Disabled composer to work with Bournemouth Symphony Orchestra on ‘Change Makers’ project


Thanks to a bursary awarded by Arts Council England and a significant donation from two private donors, the Bournemouth Symphony Orchestra (BSO) will host a training placement for disabled conductor James Rose, to accelerate his development, experience and confidence as an artist.

James Rose Conducting next to Sian Edwards

‘Change Maker’, James Rose in full conducting swing. Photo taken by Çağlar Kimyoncu at Royal Academy of Music

Arts Council England launched the Change Makers fund earlier in the spring and invited applications from National Portfolio Organisations and major partner museums. Of the 20 successful applicants, the BSO is not only the sole orchestra to receive funding, but is also the only disabled-led music project in the country to receive funding through the scheme.

Over the course of eighteen months of mentorship with BSO, James will have the opportunity to create, curate and direct a disabled-led ensemble. The ensemble, conducted by James will deliver a series of performances and workshops to both young disabled and non-disabled people as well as disabled and non-disabled adults across the region.

James Rose, BSO’s ‘Change Maker’, said:

The prospect of developing a new ensemble for the BSO comprised of disabled and non-disabled players is an exciting one. This will not only provide a platform for new talented musicians, but it will also be used as a vehicle to inspire disabled people to engage with classical music – whether it be playing or listening.

James was selected by the BSO for his outstanding ambition and commitment to the art of conducting and music direction. He has a unique conducting style, as documented on his DAO blog, using a head-baton developed over years of research culminating in Conducting Development Week at the Royal Academy of Music in May 2016. James’ innovative use of the head-baton to conduct an orchestra, challenges commonly held perceptions about the nature of a conductor’s role.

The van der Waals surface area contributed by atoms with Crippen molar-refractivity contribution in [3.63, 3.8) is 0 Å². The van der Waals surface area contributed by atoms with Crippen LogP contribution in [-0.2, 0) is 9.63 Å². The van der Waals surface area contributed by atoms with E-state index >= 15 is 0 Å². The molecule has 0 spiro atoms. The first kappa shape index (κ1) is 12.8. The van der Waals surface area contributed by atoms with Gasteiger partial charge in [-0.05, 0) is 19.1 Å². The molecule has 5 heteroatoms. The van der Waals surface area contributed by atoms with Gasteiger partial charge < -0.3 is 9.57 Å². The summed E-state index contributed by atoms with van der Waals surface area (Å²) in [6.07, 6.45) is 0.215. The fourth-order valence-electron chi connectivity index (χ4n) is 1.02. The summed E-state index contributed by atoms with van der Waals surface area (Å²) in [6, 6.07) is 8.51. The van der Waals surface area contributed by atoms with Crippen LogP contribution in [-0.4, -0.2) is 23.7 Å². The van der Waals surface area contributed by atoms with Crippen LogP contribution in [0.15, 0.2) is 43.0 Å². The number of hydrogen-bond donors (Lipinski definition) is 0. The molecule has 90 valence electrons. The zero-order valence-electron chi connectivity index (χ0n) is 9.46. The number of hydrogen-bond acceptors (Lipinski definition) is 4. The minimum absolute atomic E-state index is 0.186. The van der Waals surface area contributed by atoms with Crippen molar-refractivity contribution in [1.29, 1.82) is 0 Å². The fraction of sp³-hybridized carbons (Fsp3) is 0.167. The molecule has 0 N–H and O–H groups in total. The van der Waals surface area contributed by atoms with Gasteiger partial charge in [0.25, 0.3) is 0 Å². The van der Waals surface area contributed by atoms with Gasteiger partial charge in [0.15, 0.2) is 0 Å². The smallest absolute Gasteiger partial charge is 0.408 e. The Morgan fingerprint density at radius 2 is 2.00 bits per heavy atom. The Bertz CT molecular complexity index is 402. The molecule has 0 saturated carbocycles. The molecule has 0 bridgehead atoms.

Lisa Tregale, BSO Head of Participation, said:

The BSO is delighted to be working with James to support his artistic ambitions in a project that we hope will also inspire gifted disabled and non-disabled musicians alike to have the self-belief that they too could become professional musicians with ambition, dedication and practice.

Phil Gibby, Area Director, South West, Arts Council England, said:

We’re committed to ensuring the diversity of England is better reflected at a leadership level across the arts and cultural sector, so we’re really pleased to be supporting Bournemouth Symphony Orchestra through our Change Makers programme to help us work towards this goal. The scheme aims to give individuals a unique and transformational opportunity to realise their leadership potential, giving them the confidence and the experience to take their next step into a senior leadership role, helping to shape the future of our sector.

The BSO’s Change Makers project with James commences in June 2017. His artistic journey and those of his fellow ensemble musicians will be documented in a film which will be released in December 2018.

BSO are delighted to be working with the following organisations to support James’ programme:

OpenUp Music
Drake Music
Victoria Education Centre
Disability Arts Online
Trinity Laban
CODA Music Trust
Falmouth University